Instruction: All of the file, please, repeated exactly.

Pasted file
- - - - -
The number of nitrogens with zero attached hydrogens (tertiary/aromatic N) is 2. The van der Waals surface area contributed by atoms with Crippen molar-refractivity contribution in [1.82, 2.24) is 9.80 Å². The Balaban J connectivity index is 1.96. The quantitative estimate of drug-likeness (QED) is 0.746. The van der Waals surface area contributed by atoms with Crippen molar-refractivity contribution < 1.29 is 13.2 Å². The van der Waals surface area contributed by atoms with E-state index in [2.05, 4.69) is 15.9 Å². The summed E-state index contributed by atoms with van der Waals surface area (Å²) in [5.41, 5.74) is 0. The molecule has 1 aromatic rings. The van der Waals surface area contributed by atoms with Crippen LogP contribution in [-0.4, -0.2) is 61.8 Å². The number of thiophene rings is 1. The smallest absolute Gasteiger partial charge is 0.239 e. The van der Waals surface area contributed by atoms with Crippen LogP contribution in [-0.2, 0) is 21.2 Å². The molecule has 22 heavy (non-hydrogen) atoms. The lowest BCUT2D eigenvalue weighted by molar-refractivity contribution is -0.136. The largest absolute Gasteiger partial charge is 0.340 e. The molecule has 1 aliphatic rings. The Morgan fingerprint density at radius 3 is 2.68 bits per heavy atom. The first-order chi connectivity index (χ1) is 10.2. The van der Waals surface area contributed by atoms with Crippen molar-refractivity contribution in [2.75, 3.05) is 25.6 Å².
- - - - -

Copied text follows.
The number of nitrogens with zero attached hydrogens (tertiary/aromatic N) is 2. The van der Waals surface area contributed by atoms with Crippen molar-refractivity contribution in [1.82, 2.24) is 9.80 Å². The Balaban J connectivity index is 1.96. The quantitative estimate of drug-likeness (QED) is 0.746. The van der Waals surface area contributed by atoms with Crippen molar-refractivity contribution < 1.29 is 13.2 Å². The van der Waals surface area contributed by atoms with E-state index in [2.05, 4.69) is 15.9 Å². The summed E-state index contributed by atoms with van der Waals surface area (Å²) in [5.41, 5.74) is 0. The molecule has 1 aromatic rings. The van der Waals surface area contributed by atoms with Crippen LogP contribution in [-0.4, -0.2) is 61.8 Å². The number of thiophene rings is 1. The smallest absolute Gasteiger partial charge is 0.239 e. The van der Waals surface area contributed by atoms with Crippen LogP contribution in [-0.2, 0) is 21.2 Å². The molecule has 22 heavy (non-hydrogen) atoms. The lowest BCUT2D eigenvalue weighted by molar-refractivity contribution is -0.136. The largest absolute Gasteiger partial charge is 0.340 e. The molecule has 1 aliphatic rings. The Morgan fingerprint density at radius 3 is 2.68 bits per heavy atom. The first-order chi connectivity index (χ1) is 10.2. The van der Waals surface area contributed by atoms with Crippen molar-refractivity contribution in [2.75, 3.05) is 25.6 Å².